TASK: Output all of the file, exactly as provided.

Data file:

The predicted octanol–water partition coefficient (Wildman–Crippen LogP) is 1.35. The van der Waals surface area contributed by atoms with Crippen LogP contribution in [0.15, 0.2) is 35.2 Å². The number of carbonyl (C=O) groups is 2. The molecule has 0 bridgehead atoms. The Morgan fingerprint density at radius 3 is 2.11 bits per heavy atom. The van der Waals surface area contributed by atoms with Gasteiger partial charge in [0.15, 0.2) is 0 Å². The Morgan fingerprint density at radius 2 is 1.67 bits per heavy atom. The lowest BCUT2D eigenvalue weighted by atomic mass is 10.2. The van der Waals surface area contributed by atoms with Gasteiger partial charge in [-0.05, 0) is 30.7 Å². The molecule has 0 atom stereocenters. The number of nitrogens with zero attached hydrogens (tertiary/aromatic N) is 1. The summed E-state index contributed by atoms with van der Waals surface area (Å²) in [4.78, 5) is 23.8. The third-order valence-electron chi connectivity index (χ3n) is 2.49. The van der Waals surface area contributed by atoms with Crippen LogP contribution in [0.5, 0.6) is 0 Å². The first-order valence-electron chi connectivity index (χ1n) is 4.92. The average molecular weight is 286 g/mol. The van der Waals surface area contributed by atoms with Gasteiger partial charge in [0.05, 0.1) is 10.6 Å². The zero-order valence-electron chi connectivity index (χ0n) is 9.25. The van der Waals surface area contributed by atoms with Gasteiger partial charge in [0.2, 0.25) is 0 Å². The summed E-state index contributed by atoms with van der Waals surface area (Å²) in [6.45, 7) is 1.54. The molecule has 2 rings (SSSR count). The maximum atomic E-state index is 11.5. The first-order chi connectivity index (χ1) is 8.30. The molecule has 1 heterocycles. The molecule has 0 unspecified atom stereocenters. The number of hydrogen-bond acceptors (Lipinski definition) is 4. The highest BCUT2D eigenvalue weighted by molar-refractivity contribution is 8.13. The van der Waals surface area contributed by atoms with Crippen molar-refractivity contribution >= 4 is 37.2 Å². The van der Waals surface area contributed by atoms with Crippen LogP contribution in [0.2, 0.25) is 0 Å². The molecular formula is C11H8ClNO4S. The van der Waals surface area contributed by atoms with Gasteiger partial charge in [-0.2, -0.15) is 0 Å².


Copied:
The predicted octanol–water partition coefficient (Wildman–Crippen LogP) is 1.35. The van der Waals surface area contributed by atoms with Crippen LogP contribution in [0.15, 0.2) is 35.2 Å². The number of carbonyl (C=O) groups is 2. The molecule has 0 bridgehead atoms. The Morgan fingerprint density at radius 3 is 2.11 bits per heavy atom. The van der Waals surface area contributed by atoms with Gasteiger partial charge in [0.15, 0.2) is 0 Å². The Morgan fingerprint density at radius 2 is 1.67 bits per heavy atom. The lowest BCUT2D eigenvalue weighted by atomic mass is 10.2. The van der Waals surface area contributed by atoms with Gasteiger partial charge in [-0.05, 0) is 30.7 Å². The molecule has 0 atom stereocenters. The number of nitrogens with zero attached hydrogens (tertiary/aromatic N) is 1. The summed E-state index contributed by atoms with van der Waals surface area (Å²) in [4.78, 5) is 23.8. The third-order valence-electron chi connectivity index (χ3n) is 2.49. The van der Waals surface area contributed by atoms with Crippen LogP contribution in [0.5, 0.6) is 0 Å². The first-order valence-electron chi connectivity index (χ1n) is 4.92. The average molecular weight is 286 g/mol. The van der Waals surface area contributed by atoms with Gasteiger partial charge in [0.05, 0.1) is 10.6 Å². The zero-order valence-electron chi connectivity index (χ0n) is 9.25. The van der Waals surface area contributed by atoms with Gasteiger partial charge in [0.2, 0.25) is 0 Å². The summed E-state index contributed by atoms with van der Waals surface area (Å²) in [6.45, 7) is 1.54. The molecule has 2 rings (SSSR count). The maximum atomic E-state index is 11.5. The first-order chi connectivity index (χ1) is 8.30. The molecule has 1 heterocycles. The molecule has 0 unspecified atom stereocenters. The number of hydrogen-bond acceptors (Lipinski definition) is 4. The highest BCUT2D eigenvalue weighted by molar-refractivity contribution is 8.13. The van der Waals surface area contributed by atoms with Crippen molar-refractivity contribution >= 4 is 37.2 Å². The van der Waals surface area contributed by atoms with Crippen LogP contribution in [0.2, 0.25) is 0 Å². The molecular formula is C11H8ClNO4S. The van der Waals surface area contributed by atoms with Gasteiger partial charge in [-0.2, -0.15) is 0 Å².